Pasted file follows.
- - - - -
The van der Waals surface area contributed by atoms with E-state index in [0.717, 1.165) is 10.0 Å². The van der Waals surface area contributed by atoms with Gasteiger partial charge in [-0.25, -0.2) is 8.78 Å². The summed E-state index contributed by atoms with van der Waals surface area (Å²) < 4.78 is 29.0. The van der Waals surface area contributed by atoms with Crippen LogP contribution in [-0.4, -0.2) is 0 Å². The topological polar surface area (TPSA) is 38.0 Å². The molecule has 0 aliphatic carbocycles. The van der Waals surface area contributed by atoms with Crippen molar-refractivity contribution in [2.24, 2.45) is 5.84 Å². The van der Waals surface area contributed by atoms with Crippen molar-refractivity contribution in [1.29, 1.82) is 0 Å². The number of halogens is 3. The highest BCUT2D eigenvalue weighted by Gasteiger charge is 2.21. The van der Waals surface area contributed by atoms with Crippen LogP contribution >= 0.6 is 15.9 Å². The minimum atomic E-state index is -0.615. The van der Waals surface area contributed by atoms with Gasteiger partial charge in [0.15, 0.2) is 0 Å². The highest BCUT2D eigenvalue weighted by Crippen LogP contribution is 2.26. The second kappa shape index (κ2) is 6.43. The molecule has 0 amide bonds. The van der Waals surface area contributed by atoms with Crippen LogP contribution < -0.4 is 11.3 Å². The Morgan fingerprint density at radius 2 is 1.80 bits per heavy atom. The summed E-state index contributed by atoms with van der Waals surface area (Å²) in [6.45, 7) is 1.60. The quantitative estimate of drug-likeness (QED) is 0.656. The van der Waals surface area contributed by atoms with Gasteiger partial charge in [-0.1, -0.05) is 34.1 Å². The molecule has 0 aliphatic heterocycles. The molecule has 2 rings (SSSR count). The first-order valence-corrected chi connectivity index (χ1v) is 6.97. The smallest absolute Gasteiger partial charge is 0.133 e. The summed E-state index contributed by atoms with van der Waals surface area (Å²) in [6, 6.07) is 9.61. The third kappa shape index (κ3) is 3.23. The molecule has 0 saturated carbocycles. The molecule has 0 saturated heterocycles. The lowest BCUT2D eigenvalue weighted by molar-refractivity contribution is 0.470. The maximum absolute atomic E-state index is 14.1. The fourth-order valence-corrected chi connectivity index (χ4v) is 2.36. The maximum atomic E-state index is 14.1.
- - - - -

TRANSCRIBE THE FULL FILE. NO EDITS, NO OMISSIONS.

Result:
The van der Waals surface area contributed by atoms with E-state index in [0.717, 1.165) is 10.0 Å². The van der Waals surface area contributed by atoms with Gasteiger partial charge in [-0.25, -0.2) is 8.78 Å². The summed E-state index contributed by atoms with van der Waals surface area (Å²) < 4.78 is 29.0. The van der Waals surface area contributed by atoms with Crippen LogP contribution in [-0.4, -0.2) is 0 Å². The topological polar surface area (TPSA) is 38.0 Å². The molecule has 0 aliphatic carbocycles. The van der Waals surface area contributed by atoms with Crippen molar-refractivity contribution in [2.24, 2.45) is 5.84 Å². The van der Waals surface area contributed by atoms with Crippen molar-refractivity contribution in [1.29, 1.82) is 0 Å². The number of halogens is 3. The highest BCUT2D eigenvalue weighted by Gasteiger charge is 2.21. The van der Waals surface area contributed by atoms with Crippen LogP contribution >= 0.6 is 15.9 Å². The minimum atomic E-state index is -0.615. The van der Waals surface area contributed by atoms with Gasteiger partial charge in [0.15, 0.2) is 0 Å². The highest BCUT2D eigenvalue weighted by Crippen LogP contribution is 2.26. The second kappa shape index (κ2) is 6.43. The molecule has 0 amide bonds. The van der Waals surface area contributed by atoms with Crippen LogP contribution < -0.4 is 11.3 Å². The Morgan fingerprint density at radius 2 is 1.80 bits per heavy atom. The summed E-state index contributed by atoms with van der Waals surface area (Å²) in [6.45, 7) is 1.60. The quantitative estimate of drug-likeness (QED) is 0.656. The van der Waals surface area contributed by atoms with Gasteiger partial charge in [-0.1, -0.05) is 34.1 Å². The molecule has 0 aliphatic heterocycles. The molecule has 2 rings (SSSR count). The first-order valence-corrected chi connectivity index (χ1v) is 6.97. The smallest absolute Gasteiger partial charge is 0.133 e. The summed E-state index contributed by atoms with van der Waals surface area (Å²) in [6, 6.07) is 9.61. The third kappa shape index (κ3) is 3.23. The molecule has 0 saturated carbocycles. The molecule has 0 saturated heterocycles. The lowest BCUT2D eigenvalue weighted by molar-refractivity contribution is 0.470. The maximum absolute atomic E-state index is 14.1. The fourth-order valence-corrected chi connectivity index (χ4v) is 2.36. The maximum atomic E-state index is 14.1.